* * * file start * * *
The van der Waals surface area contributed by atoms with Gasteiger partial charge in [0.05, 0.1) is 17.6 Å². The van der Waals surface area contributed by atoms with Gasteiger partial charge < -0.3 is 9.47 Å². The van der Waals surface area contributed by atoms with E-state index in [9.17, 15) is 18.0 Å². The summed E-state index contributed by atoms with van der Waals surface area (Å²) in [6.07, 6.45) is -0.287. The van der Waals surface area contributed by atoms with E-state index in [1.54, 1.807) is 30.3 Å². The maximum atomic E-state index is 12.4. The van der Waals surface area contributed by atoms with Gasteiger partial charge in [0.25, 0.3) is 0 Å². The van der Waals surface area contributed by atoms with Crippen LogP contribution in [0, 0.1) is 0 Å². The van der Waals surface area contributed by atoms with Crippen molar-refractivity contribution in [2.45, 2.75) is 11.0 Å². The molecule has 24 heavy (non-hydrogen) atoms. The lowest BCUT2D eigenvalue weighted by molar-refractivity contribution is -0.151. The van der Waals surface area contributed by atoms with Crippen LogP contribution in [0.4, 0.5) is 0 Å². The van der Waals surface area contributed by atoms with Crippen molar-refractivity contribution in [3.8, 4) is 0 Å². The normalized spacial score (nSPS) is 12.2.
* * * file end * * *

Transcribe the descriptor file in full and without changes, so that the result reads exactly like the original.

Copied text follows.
The van der Waals surface area contributed by atoms with Gasteiger partial charge in [0.05, 0.1) is 17.6 Å². The van der Waals surface area contributed by atoms with Gasteiger partial charge < -0.3 is 9.47 Å². The van der Waals surface area contributed by atoms with E-state index in [9.17, 15) is 18.0 Å². The summed E-state index contributed by atoms with van der Waals surface area (Å²) in [6.07, 6.45) is -0.287. The van der Waals surface area contributed by atoms with E-state index in [1.54, 1.807) is 30.3 Å². The maximum atomic E-state index is 12.4. The van der Waals surface area contributed by atoms with Gasteiger partial charge in [0.25, 0.3) is 0 Å². The van der Waals surface area contributed by atoms with Crippen LogP contribution in [0, 0.1) is 0 Å². The van der Waals surface area contributed by atoms with Crippen molar-refractivity contribution in [2.45, 2.75) is 11.0 Å². The molecule has 24 heavy (non-hydrogen) atoms. The lowest BCUT2D eigenvalue weighted by molar-refractivity contribution is -0.151. The van der Waals surface area contributed by atoms with Crippen LogP contribution in [0.4, 0.5) is 0 Å². The van der Waals surface area contributed by atoms with Crippen molar-refractivity contribution in [3.8, 4) is 0 Å². The normalized spacial score (nSPS) is 12.2.